What is Happening Now: The People’s Republic of Valerie May 5, 2017

by Elissa Favero

Yesterday was a day. The U.S. House of Representatives voted in favor of the glibly named American Health Care Act, which, if approved by the Senate, would push back the Obama administration’s expansion of Medicaid and weaken protections for people with preexisting conditions, raising costs based on health history. For some healthcare companies, preexisting conditions include pregnancy and domestic violence. 

Republicans, we learned, listened to the theme from Rocky in a meeting prior to the winning vote. Afterwards, there were reports of beer being delivered to the Capitol for a GOP celebration. In Seattle, the skies opened and the rain came down hard. Lightening flashed and thunder rumbled. Political spectacle and smugness experienced via a screen gave way to a meteorological show I could see blaze and feel rumble. 

Later, at On the Boards, at the opening of The People’s Republic of Valerie, writer/performer Kristen Kosmas sat on a chair and said the word “being,” from Martin Heidegger’s 1927 book Being and Time, over and over and then over again. Other things started to happen on stage. A blindfolded man described a party, vulnerability, embarrassment. “What is happening now,” he would start and then tell just what was happening now, away from our own immediate view. Sometimes the voices of others would layer on top of his like synchronous affirmations. We understood that the performers were on a nearby asterism to train to see and to say what is happening now. Identities morphed as different performers assumed different roles. Others replaced Kosmas in succession and continued to say “being” over and over and then over again with what felt like a willful insistence on the present. The People’s Republic of Valerie is a performance about refrain and chorus, about words as gateways to the imagination, so that we can reimagine the present.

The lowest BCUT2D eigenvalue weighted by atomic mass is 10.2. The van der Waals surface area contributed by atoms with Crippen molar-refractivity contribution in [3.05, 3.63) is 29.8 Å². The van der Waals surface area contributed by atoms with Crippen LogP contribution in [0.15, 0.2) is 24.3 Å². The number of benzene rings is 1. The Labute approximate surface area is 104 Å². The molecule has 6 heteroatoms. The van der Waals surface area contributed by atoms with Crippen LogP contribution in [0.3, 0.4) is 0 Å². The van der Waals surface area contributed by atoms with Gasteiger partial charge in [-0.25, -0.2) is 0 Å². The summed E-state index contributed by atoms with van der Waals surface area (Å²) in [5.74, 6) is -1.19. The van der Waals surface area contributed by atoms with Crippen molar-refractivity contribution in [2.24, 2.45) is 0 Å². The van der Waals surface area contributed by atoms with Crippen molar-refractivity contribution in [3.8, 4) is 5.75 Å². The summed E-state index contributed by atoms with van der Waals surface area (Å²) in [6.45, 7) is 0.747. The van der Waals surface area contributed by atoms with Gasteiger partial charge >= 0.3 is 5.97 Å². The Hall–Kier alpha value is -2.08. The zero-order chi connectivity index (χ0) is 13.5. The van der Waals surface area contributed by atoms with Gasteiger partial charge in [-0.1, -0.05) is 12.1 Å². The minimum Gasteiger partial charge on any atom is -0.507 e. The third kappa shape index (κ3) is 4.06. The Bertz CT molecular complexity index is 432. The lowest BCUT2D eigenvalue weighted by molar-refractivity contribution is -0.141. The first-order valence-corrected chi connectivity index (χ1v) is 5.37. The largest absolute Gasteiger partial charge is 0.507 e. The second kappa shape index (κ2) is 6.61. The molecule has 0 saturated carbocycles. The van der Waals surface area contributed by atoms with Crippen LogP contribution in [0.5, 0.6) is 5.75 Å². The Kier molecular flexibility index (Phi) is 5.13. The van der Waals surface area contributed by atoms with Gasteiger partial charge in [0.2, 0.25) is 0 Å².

“In the bright future,” the seven performers spoke, in turn, as they came off stage and into the risers where the audience sat in the final moments of the production. The curtains closed behind them, and they called out in, around, and among us, describing this bright new world of care and fun and love as the lights beamed down brightly on us. 

What is happening, as I see it now and say it here, is that we are obliged to keep track, to report to each other every slippery untruth, every distortion, every neatly wrapped unkindness and inequity perpetuated. But the reporting is not enough. We also need to make what we can of that bright future right now. “The future,” historian and public intellectual Howard Zinn writes, “is an infinite succession of presents, and to live now as we think human beings should live, in defiance of all that is bad around us, is itself a marvelous victory.”

Later, when I got home, my partner and I reviewed our days. I told him about the show. He told me about the party he had gone to that evening, the Italian-born architect he met. She lamented Seattle’s rising rents and home prices, neighborhood fights over density and design. This is what’s happening now, she told him, knowledgeable, determined. My partner, in response, told her about our own small eight-year-and-counting experiment in communal living, our shared chores and low costs, the way proximity has bred care and fun and even love. This is also what’s happening now, he told her, and told me again. 

They exchanged contact information and agreed to meet up again, to describe and imagine more, together.

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Elissa Favero is a art historian, educator, arts writer, and member of the 16/17 Season Ambassadors Writers Corps. Learn more about The Ambassador Project.

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